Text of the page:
Mumford & Sons – Lyrics

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How to save a life, or how to try

 

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The Fray’s song “How to save a life” was on the Billboard hot 100 songs for 58 consecutive weeks, and for a very good reason, it’s relatable, which I wish it wasn’t. When I first heard this song I thought it was about a man who was in conflict with one of his best friends, which wasn’t entirely inaccurate, but there is so much more to be said about this song. This is a post containing some talk about suicide, just a forewarning to any of my readers who may be sensitive to the subject. That being said, let’s get to it.

THE FRAY – How to save a life lyrics

THE FRAY – How to save a life music video

The opening of the song makes me believe that this is based off of a real personal experience, due to the the placement of the quotation marks. It’s written as,

Step one, you say “We need to talk” he walks, you say “Sit down, it’s just a talk”

Since the writer is using quotation marks in his lyrics, I assume that this song is based on an actual conversation he has had with someone. He talks about how he sees through his friends fake smile, and depression. He is there trying to help his friend deal with whatever it is thats weighing him down, but his friend keeps placing the blame on himself. Either his friend isn’t open to his help, or he isn’t willing to listen and take advice. Reaching out to someone with depression is the first step in trying to get them to realize that they aren’t alone, the man cares about his friend. He asks himself why he came to help, because he doesn’t feel that it’s working, or that he’s getting through to his friend.

The verses of the song I believe are explaining to the listener how to help someone who is on the brink of suicide, yet the chorus is him speaking in first person, which is why I believe this is a true story. The chorus is ” Where did i go wrong? I lost a friend, somewhere along in the bitterness, and I would have stayed up with you all night, had I known how to save a life” It now becomes clear to me that the writer is placing the blame on himself for not being able to help. He thinks that if he would have done more, his friend would still be alive. That is a hard line to swallow, I can feel his guilt. He couldn’t have known how to keep his friend from committing suicide, yet he still feels guilty for not staying with him and figuring it out. The word bitterness stuck out to me. As if the writer and his friend ended their talk with an argument, it’s hard to understand someone struggling with depression, he probably left frustrated, and feeling helpless, which could add to his guilt. Since these words are the chorus, which is repeated multiple times throughout the song, I feel like this is significant. Losing a friend to suicide is hard, but to have a sense of responsibility for it makes the loss that much harder to bear.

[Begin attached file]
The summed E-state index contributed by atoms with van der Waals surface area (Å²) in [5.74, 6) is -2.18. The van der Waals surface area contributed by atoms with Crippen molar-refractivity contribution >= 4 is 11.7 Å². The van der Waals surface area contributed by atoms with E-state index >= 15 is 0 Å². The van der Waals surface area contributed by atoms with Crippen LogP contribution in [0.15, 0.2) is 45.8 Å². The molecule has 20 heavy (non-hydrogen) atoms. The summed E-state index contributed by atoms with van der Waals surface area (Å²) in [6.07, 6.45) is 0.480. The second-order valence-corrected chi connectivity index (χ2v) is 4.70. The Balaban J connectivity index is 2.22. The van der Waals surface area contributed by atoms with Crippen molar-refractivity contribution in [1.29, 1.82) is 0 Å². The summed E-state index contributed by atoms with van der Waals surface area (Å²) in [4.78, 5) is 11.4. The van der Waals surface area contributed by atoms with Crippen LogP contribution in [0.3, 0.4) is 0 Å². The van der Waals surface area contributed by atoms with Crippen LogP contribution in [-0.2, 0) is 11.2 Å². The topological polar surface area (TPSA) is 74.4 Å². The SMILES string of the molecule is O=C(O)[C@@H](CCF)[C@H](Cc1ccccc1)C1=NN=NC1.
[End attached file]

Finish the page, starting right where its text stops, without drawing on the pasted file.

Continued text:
There is a line in the song that leads me to believe the writer went into the conversation with good intentions, but was doing more talking than listening. ” Let him know that you know best, because after all you do know best.” Nobody knows what the suicidal person is dealing with, only the one who is struggling. Going into a conversation like that, being a know it all, is the opposite of what they need. The best thing that you can do for some with depression is to simply listen. The writer seems like he did genuinely want to help, and at the time he thought what he was doing was helping. In his music video the word listen is written on a board, but that word is nowhere in his lyrics. I assume that the writer did reflect back and realize that maybe he just needed to listen instead of give advice. He did a fantastic job connecting with his listeners. I can visualize sitting with a friend trying to talk them down from their suicidal thoughts, or picturing his conversation with his friend. This you feel the song even deeper, because you are connecting with the two people.

The main theme that reoccurs in this song is helplessness, and guilt. Helplessness, because he couldn’t keep his friend from committing suicide. As his friend he wishes he could have been able to help him, let him see his worth through his eyes. Guilt, because he didn’t try harder, or stay longer with him. He didn’t just listen, he tried to tell him how to fix it, instead of being open to what his friend was trying to say. Now he has to live his life without his friend, and the what if’s are haunting. If you or someone you know is struggling with depression, or suicidal thoughts please contact the Suicide Helpline.

THE FRAY – behind the song “How to save a life”